Savings and Costs In FY 14-15, 37% of agencies and authorities reporting said they reduced costs by eliminating bottled water use, 37% experienced no change in costs, and only one agency reported an increase in costs. The remainder (24%) said they did not know. Although EO 18 reporting does not quantify cost savings, entities are asked to report the amount they have spent on bottled water purchases over the past year.  The Division of Military and Naval Affairs provides an average of five bottles per day to each soldier on active duty. The dollar amount of exempt uses is not to exceed $30,000 per year.  NYPA spent $26,370 on exempt uses in FY 14-15. A number of CUNY campuses note that water bottle refilling stations do have upfront costs: the station itself costs around $1,000, and filters are about $143 each. CUNY York, however, found that transitioning from the purchase of large cooler bottles to water filtration systems has reduced costs. They were able to reduce the cost of filtration systems by 50% by purchasing from a preferred source.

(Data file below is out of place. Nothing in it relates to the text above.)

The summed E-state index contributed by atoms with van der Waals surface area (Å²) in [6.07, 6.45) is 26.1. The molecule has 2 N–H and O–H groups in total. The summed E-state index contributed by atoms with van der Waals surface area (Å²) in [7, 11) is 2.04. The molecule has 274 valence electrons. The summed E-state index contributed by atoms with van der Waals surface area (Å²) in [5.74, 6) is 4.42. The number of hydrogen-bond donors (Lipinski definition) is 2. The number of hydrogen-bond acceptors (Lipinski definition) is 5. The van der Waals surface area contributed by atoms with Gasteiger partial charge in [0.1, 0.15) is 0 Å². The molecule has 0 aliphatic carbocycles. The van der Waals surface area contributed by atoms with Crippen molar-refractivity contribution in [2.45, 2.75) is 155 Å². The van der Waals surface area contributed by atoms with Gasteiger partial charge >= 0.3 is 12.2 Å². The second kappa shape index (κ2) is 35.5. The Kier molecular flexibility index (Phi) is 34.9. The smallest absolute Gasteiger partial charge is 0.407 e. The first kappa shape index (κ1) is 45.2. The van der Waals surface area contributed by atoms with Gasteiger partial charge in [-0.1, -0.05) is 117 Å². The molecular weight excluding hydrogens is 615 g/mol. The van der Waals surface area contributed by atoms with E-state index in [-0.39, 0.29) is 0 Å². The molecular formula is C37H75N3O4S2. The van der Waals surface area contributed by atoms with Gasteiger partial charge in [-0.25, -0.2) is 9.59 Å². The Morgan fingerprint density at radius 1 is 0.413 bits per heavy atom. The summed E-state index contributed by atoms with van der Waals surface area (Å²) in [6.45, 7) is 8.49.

Fourth Progress Report on State Green Procurement and Agency Sustainability | Fiscal Year 2014-15

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Cost of Eliminating Bottled Water Use FY 11-12 to FY 14-15 Percent of Responders

50 40 30

41* 37

35

37

34 30

37

Saving Money

30

No Change

20

Increase in Cost 10 0

2

0 FY 11-12

FY 12-13

3 FY 13-14

2 FY 14-15

* Fluctuations in the percentage of agencies reporting savings or no change in costs are due to changes in the ability of agencies to track savings from year to year. There is steady reporting of savings or no change in costs compared to increases in cost.